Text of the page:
The less you owe on your credit cards in relation to your credit lines, the lower your CUR will be. A lower CUR could, in turn, contribute to raising your credit score. And the only way to owe less on your credit cards is to pay down outstanding balances while reining in spending with them.

 

3. Don’t Apply for Any New Credit

While additional credit, which increases your total available credit, could contribute toward lowering your CUR, which is good for a credit score, you’re probably going to want to hold off on applying for more credit until after you get your credit score where you want it. That’s because every time you apply for credit, the company with which you apply conducts a hard inquiry to your credit report, and a hard inquiry can lower your credit score by as much as five points.

One exception is when you check to see if you “pre‐qualify” for a credit card offer, such as on Credit One Bank’s See If You Pre‐Qualify webpage. This counts as a soft inquiry and will not affect your credit score. It’s important to note that checking your own credit reports is also considered a soft inquiry and will not lower your credit score. So don’t skip Step #1 because you’re afraid it might lower your score. It won’t.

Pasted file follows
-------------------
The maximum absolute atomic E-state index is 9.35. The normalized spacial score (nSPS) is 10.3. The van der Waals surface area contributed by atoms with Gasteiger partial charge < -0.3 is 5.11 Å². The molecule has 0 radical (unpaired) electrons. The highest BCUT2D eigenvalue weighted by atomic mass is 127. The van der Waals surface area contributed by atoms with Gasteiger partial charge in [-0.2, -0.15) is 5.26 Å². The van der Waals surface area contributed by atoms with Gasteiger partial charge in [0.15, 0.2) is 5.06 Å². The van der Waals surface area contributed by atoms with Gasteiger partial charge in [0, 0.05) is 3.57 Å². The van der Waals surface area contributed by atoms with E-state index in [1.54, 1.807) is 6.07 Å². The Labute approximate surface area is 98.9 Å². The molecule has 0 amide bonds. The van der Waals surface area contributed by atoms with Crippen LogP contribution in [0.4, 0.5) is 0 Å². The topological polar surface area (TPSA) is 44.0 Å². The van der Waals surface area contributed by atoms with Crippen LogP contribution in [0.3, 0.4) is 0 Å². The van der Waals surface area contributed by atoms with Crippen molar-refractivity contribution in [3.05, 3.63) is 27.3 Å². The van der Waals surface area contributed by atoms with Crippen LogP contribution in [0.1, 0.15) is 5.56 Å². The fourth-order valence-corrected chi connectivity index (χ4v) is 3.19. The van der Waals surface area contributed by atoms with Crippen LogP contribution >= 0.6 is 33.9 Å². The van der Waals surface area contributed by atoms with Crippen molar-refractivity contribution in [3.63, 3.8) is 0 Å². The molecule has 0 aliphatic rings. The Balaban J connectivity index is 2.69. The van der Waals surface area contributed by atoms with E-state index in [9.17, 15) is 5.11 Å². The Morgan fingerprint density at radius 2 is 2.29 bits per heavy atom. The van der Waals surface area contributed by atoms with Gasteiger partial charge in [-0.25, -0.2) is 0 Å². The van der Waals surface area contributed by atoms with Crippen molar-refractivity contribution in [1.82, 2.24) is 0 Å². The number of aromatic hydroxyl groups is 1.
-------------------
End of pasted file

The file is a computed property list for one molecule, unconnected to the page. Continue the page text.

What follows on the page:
4. Don’t Close Existing Credit Cards

You may think it’s a good idea to close existing credit card accounts so you won’t be tempted to use them and drive up your debt levels. Well, there are two reasons why this may not be such a good idea.

The first has to do with your Credit Utilization Ratio again. If you close existing credit card accounts, their credit lines no longer contribute to your total available credit, which could raise your CUR. And, as you now know, a higher CUR can lower a credit score.

The second reason has to do with the average age of your credit accounts, which contributes 15% toward calculating your credit score. If any of the accounts you close is an older account, it could substantially lower the average age of your credit card accounts, which may in turn lower your credit score.

It’s usually better to leave existing accounts open; just don’t use them to make purchases. However, if they’re older accounts with zero balances that haven’t been used in some time, you may want to use them for small purchases periodically—which you should then pay in full to keep down outstanding balances—in order to prevent card issuers from closing these accounts for non‐use.

 

5. Become an Authorized User on Someone Else’s Account